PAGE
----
The first randomized clinical trial, performed by the researchers from the University of Minnesota Medical School, shows that hydroxychloroquine is not able to prevent the development of COVID-19.
The randomized placebo-controlled trial aimed to test if hydroxychloroquine could prevent COVID-19 infection in healthy persons after exposure to an individual diagnosed with COVID-19.
To study the effect of the said drug, the scientists enlisted 821 non-hospitalized adults from the US and Canada who were exposed to the novel coronavirus from someone living in their household or as a healthcare worker.
The results of the study showed that approximately 12% of people who received hydroxychloroquine developed COVID-19 versus approximately 14% of those who received the vitamin placebo (folate).
This was not a statistical difference, and even if there was a statistical difference, this would equate to treating 42 persons with hydroxychloroquine in order to prevent one infection. No further benefit to prevent infection among those who also took zinc or vitamin C was found.
A new study, performed by scientists from France, finds that even people who experienced mild symptoms of the novel coronavirus develop antibodies to it.
For their study, a team of researchers analyzed blood samples taken from 160 medics who had a mild form of COVID-19 and didn’t require hospitalization. The results of the analysis showed that 99.4% of them had antibodies to the virus 13 days after the symptoms.
Olivier Schwartz, one of the leading researchers, comments: “It is a fair assumption that the majority of individuals with mild Covid-19 generate neutralizing antibodies within a month after onset of symptoms. The neutralizing activity is present much later than the appearance of antibodies and this is encouraging.”
The largest study, led by researchers at the Brigham and Women’s Hospital in Boston, US, finds that chloroquine, an antimalarial drug, not only does not help patients hospitalized with the coronavirus but, on the contrary, is associated with heart complications and an increased risk of death.
For the study, the researchers analyzed the hospital outcomes of 96,032 hospitalized patients from 671 hospitals around the world, 14,888 of whom received some form of the antimalarial treatments chloroquine and hydroxychloroquine during the 4-month course.
The study authors not only couldn’t find a benefit in people who were given the treatments compared with those patients who didn’t receive any of the combinations, but they found an increased frequency in abnormal heartbeats in those who received the medications.
In two studies, recently published in the journal Geographical Research, researchers analyzed air quality over many countries in the world and found that levels of nitrogen dioxide and particulate matter pollution over China, Western Europe, and the US has significantly decreased, but at the same time, levels of surface ozone in China have increased.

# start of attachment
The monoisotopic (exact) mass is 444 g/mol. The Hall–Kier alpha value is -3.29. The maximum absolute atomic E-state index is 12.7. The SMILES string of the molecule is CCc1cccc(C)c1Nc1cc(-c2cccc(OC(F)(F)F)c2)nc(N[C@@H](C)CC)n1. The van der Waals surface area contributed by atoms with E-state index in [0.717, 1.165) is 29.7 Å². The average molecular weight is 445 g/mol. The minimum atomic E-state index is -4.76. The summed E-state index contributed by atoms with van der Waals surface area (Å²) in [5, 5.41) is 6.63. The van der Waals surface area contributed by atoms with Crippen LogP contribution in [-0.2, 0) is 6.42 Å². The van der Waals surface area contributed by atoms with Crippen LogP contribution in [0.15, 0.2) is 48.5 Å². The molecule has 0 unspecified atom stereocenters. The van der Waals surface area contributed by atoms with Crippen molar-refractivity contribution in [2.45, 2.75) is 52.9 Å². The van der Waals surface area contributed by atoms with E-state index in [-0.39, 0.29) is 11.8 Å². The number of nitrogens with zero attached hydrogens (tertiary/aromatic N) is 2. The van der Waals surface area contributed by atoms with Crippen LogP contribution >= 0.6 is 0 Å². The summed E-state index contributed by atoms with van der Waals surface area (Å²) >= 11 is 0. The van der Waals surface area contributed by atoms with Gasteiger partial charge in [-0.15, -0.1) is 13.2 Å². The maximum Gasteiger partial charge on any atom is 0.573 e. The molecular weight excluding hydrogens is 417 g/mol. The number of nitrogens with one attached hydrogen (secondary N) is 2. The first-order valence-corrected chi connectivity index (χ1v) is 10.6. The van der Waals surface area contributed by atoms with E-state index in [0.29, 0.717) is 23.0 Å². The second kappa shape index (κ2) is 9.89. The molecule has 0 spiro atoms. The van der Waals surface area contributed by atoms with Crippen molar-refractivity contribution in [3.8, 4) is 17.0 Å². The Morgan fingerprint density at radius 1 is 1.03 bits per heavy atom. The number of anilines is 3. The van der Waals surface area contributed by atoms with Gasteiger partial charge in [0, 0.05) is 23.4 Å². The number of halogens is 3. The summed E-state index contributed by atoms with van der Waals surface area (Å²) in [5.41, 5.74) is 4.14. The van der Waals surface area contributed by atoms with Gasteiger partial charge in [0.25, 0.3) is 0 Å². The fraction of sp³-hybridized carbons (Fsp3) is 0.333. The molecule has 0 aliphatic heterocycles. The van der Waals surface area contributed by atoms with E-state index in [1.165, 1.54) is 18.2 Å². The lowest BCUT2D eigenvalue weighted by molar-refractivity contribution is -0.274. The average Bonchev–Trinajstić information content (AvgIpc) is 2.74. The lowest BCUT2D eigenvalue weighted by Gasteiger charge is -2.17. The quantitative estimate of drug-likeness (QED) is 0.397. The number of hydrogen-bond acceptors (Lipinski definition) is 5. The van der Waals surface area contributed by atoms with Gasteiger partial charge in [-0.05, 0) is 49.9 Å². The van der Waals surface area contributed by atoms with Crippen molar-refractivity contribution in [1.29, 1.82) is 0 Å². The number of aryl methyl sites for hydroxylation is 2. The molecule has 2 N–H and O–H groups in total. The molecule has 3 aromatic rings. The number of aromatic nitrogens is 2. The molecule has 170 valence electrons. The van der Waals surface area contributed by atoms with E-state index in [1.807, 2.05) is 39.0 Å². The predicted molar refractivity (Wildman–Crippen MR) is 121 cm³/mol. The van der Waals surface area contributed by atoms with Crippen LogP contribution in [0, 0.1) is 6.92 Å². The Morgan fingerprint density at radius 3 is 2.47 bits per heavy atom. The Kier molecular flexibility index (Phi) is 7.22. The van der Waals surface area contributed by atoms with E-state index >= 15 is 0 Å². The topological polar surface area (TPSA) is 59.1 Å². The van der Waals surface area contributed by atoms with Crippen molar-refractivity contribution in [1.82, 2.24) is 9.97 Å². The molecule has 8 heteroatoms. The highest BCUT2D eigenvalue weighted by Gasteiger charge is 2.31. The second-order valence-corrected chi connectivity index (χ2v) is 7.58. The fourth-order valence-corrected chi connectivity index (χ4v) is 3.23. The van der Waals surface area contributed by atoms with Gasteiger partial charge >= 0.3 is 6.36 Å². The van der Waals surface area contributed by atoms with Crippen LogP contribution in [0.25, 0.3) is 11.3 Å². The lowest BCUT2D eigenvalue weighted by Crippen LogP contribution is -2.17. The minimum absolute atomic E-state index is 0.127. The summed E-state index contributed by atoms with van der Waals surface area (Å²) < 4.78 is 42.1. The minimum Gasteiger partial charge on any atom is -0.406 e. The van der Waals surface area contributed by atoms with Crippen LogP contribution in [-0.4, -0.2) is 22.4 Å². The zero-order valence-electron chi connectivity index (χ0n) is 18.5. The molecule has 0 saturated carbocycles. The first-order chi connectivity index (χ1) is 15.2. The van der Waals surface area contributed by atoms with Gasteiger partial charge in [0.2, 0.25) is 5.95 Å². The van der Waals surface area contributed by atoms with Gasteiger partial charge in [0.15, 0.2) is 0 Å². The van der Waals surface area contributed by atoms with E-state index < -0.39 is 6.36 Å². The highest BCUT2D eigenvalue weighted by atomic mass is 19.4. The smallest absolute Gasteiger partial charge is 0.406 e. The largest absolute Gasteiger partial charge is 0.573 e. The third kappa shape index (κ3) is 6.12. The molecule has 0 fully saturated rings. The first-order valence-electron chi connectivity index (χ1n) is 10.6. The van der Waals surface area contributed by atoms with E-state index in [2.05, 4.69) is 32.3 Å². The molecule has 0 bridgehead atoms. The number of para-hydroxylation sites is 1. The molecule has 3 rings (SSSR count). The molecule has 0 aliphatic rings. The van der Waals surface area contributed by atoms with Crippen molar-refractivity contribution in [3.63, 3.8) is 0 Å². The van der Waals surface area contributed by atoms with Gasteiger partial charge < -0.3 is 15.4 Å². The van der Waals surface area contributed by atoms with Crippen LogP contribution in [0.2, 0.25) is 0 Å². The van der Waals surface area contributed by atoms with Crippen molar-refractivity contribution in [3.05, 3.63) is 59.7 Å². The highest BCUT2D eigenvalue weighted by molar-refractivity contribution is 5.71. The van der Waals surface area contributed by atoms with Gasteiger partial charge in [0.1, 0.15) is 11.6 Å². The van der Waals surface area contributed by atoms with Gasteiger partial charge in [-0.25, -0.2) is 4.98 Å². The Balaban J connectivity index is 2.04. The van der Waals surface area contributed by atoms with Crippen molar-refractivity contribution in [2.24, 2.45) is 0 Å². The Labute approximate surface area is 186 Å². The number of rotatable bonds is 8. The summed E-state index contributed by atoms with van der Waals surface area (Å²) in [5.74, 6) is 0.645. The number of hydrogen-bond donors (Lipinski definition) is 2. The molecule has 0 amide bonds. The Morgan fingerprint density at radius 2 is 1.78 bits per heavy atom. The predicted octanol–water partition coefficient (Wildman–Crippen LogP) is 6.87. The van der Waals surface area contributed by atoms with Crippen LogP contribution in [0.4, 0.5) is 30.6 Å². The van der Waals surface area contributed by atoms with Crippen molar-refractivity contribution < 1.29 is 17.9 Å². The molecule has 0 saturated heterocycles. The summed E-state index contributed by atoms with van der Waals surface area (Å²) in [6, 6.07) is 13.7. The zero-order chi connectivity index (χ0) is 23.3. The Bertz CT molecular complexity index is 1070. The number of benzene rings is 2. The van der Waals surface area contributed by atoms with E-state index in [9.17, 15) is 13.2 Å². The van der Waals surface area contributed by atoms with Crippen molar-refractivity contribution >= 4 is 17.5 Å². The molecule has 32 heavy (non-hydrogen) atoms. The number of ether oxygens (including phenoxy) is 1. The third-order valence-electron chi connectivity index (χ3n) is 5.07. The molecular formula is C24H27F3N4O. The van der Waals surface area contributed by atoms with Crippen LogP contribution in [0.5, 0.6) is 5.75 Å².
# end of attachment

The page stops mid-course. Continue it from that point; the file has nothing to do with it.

For their studies, scientists used satellite measurements of air quality over countries that became major coronavirus epicenters: China, South Korea, Italy, Spain, France, Germany, and the US. They found that levels of pollution decreased by 40% over industrial areas of China, 20% over Belgium and Germany, and 19 to 40% in various areas of the United States.
At the same time, scientists report that with a 60% reduction in nitrogen dioxide and a 35% reduction in particulate matter, secondary pollutant surface ozone, which can cause severe health issues, such as pulmonary and cardiac disease, increased by 150–200%.
Lead researcher of one of the studies Guy Brasseur, an atmospheric scientist of the Max Planck Institute for Meteorology in Hamburg, says: “It means that by just reducing the [nitrogen dioxide] and the particles, you won’t solve the ozone problem.”
A new study from the University of Virginia School of Medicine, US, finds that people who get infected with COVID-19 may have serious cardiovascular complications and even end up with harmed cardiovascular health due to some possible treatments of the coronavirus disease.
For the study, a team of researchers analyzed evidence from 45 studies that mentioned COVID-19 and a potential impact on cardiovascular health. They found a link between COVID-19 and myocardial injury, heart attacks, acute heart failure, abnormal heartbeats, and venous thromboembolism.
Dr. William Brady, the lead author of the study, says: “As we gain more experience with this new pathogen [SARS-CoV-2, the new coronavirus], we realize that its adverse impact extends beyond the respiratory system. We will continue to learn more about COVID-19 and the most optimal means of managing its many presentations.”
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